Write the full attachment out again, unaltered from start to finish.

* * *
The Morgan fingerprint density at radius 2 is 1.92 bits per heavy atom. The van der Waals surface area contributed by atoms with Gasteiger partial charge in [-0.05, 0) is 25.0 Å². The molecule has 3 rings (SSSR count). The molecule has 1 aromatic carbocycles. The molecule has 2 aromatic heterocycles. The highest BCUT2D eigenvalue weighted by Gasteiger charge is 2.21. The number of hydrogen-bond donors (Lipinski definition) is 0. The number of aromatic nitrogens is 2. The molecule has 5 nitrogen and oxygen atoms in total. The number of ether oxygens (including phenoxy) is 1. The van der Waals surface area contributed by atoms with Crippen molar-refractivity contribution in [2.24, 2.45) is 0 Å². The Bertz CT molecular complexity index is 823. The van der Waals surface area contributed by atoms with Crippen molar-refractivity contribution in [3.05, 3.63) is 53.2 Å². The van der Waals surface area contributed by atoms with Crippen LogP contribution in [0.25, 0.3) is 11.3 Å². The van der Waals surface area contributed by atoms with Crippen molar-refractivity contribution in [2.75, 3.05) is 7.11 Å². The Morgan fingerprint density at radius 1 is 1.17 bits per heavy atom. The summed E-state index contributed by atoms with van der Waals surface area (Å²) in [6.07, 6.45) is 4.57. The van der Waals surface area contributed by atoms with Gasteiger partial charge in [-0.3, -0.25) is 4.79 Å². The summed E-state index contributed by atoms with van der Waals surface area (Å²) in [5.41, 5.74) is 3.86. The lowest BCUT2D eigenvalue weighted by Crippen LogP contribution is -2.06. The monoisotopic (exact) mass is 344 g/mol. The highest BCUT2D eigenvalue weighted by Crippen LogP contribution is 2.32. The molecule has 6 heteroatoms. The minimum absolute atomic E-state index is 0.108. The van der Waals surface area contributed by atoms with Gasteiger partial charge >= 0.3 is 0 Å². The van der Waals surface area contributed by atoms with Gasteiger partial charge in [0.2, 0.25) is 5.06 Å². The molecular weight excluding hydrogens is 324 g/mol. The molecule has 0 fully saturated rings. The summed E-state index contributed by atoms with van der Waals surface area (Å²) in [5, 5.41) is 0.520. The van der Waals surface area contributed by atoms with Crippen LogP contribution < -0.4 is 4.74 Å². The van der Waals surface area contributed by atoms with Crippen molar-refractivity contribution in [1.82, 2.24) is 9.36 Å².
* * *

The Morgan fingerprint density at radius 2 is 1.92 bits per heavy atom. The van der Waals surface area contributed by atoms with Gasteiger partial charge in [-0.05, 0) is 25.0 Å². The molecule has 3 rings (SSSR count). The molecule has 1 aromatic carbocycles. The molecule has 2 aromatic heterocycles. The highest BCUT2D eigenvalue weighted by Gasteiger charge is 2.21. The number of hydrogen-bond donors (Lipinski definition) is 0. The number of aromatic nitrogens is 2. The molecule has 5 nitrogen and oxygen atoms in total. The number of ether oxygens (including phenoxy) is 1. The van der Waals surface area contributed by atoms with Crippen molar-refractivity contribution in [2.24, 2.45) is 0 Å². The Bertz CT molecular complexity index is 823. The van der Waals surface area contributed by atoms with Crippen molar-refractivity contribution in [3.05, 3.63) is 53.2 Å². The van der Waals surface area contributed by atoms with Crippen LogP contribution in [0.25, 0.3) is 11.3 Å². The van der Waals surface area contributed by atoms with Crippen molar-refractivity contribution in [2.75, 3.05) is 7.11 Å². The Morgan fingerprint density at radius 1 is 1.17 bits per heavy atom. The summed E-state index contributed by atoms with van der Waals surface area (Å²) in [6.07, 6.45) is 4.57. The van der Waals surface area contributed by atoms with Gasteiger partial charge in [-0.3, -0.25) is 4.79 Å². The summed E-state index contributed by atoms with van der Waals surface area (Å²) in [5.41, 5.74) is 3.86. The lowest BCUT2D eigenvalue weighted by Crippen LogP contribution is -2.06. The monoisotopic (exact) mass is 344 g/mol. The highest BCUT2D eigenvalue weighted by Crippen LogP contribution is 2.32. The molecule has 6 heteroatoms. The minimum absolute atomic E-state index is 0.108. The van der Waals surface area contributed by atoms with Gasteiger partial charge >= 0.3 is 0 Å². The van der Waals surface area contributed by atoms with Gasteiger partial charge in [0.2, 0.25) is 5.06 Å². The molecular weight excluding hydrogens is 324 g/mol. The molecule has 0 fully saturated rings. The summed E-state index contributed by atoms with van der Waals surface area (Å²) in [5, 5.41) is 0.520. The van der Waals surface area contributed by atoms with Crippen LogP contribution < -0.4 is 4.74 Å². The van der Waals surface area contributed by atoms with Crippen molar-refractivity contribution in [1.82, 2.24) is 9.36 Å².